Tomorrow would be her wedding day.
Arianna, Queen of the West, viewed the growing storm gathering over the mountains marking her country’s northern border feeling as if the blackened clouds and flashes of lightning echoed the turmoil of disquieting emotions she tried to still in her heart. This day had been planned for many months, negotiated over more than a year, and she had thought herself resigned to this day—not excited, for she doubted any queen enjoyed her wedding day. But resigned to the fact that she must make a political marriage to the fellow ruler of one of the four nations that divided her island home, a man who seemed amiable enough but whom she simply did not know.
At the moment Arianna stood on the balcony of her small manor home, contemplating the next day’s events: since a formal agreement had been reached twelve months ago, uniting her small western territory with the much larger country to the south, she and its self-proclaimed emperor would be wed tomorrow morning as the final seal to that agreement. It promised a great deal of political standing to the west, the smallest of the four courts, in return for the vast wealth the south so desperately needed. Arianna supposed she ought to be excited by the thought of her impending marriage, and all the treaties she and her council had so carefully bartered for, but she couldn’t help feeling a bit like the golden ram offered up for sacrifice.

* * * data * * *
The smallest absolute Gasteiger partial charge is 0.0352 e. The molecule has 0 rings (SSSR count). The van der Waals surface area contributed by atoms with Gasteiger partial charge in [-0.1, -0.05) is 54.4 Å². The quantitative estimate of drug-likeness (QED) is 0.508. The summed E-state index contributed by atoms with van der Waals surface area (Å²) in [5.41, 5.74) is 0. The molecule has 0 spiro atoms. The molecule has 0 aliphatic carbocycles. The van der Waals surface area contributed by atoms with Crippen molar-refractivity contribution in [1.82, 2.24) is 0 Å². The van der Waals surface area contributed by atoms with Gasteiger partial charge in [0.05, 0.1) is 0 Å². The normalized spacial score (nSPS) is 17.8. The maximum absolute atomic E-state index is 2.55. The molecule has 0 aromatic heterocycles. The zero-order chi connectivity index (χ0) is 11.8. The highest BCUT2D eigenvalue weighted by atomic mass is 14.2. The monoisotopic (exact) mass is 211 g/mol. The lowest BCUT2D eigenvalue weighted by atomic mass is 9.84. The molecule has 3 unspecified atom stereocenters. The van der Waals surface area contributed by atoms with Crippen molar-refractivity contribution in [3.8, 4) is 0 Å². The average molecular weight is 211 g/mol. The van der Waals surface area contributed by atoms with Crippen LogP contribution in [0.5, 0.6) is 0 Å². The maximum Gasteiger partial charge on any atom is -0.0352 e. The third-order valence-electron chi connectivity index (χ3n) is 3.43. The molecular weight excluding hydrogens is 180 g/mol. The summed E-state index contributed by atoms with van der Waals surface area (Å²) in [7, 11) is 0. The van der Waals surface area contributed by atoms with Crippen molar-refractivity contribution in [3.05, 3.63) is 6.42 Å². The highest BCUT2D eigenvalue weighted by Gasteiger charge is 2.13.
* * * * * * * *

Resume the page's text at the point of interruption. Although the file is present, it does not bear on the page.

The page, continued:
Her council adamantly wanted the match, and Pietro had been courting her, almost from the moment of her father’s death; the Emperor of the South wanted nothing more than to gain an equal footing with the powerful Lords of the North and East, and marriage to her would certainly be a step toward accomplishing that. She knew she had few options, not when she had always accepted she would eventually make a political alliance, to either one of her own noblemen or even possibly one of the ruling members from the island nations, and not when her council presented her with a united front on the matter. This arrangement was nothing more than a formality, one long ago decided. Until this very evening she had been acquiescent to that fact.
She sighed; it must be typical bridal nerves, the sort every woman felt the night before her wedding. Pietro, the southern emperor, was charming, handsome, intelligent—all things a woman should appreciate in a husband—but while Arianna found him pleasant she held no affection for him. Arianna doubted, with her upbringing and the example of her own parents cool, emotionless union, she would ever find any sort of love in the bonds of marriage. She thought she could respect him, even like him, though she found his obsession over appearances and his sometimes petulant behavior when he didn’t get his way to be more than a bit grating. But then she would probably need to learn to moderate her stubborn, forthright manner as well. Pietro preferred her quiet, demure, an attitude she’d learned to adopt while dealing with her courtiers and advisers—Arianna had a much fiery temper, as her council knew when they pushed her too far. They would have to learn how to deal with each other as people, she expected, or find a peaceful agreement in the sort of marriage her parents had.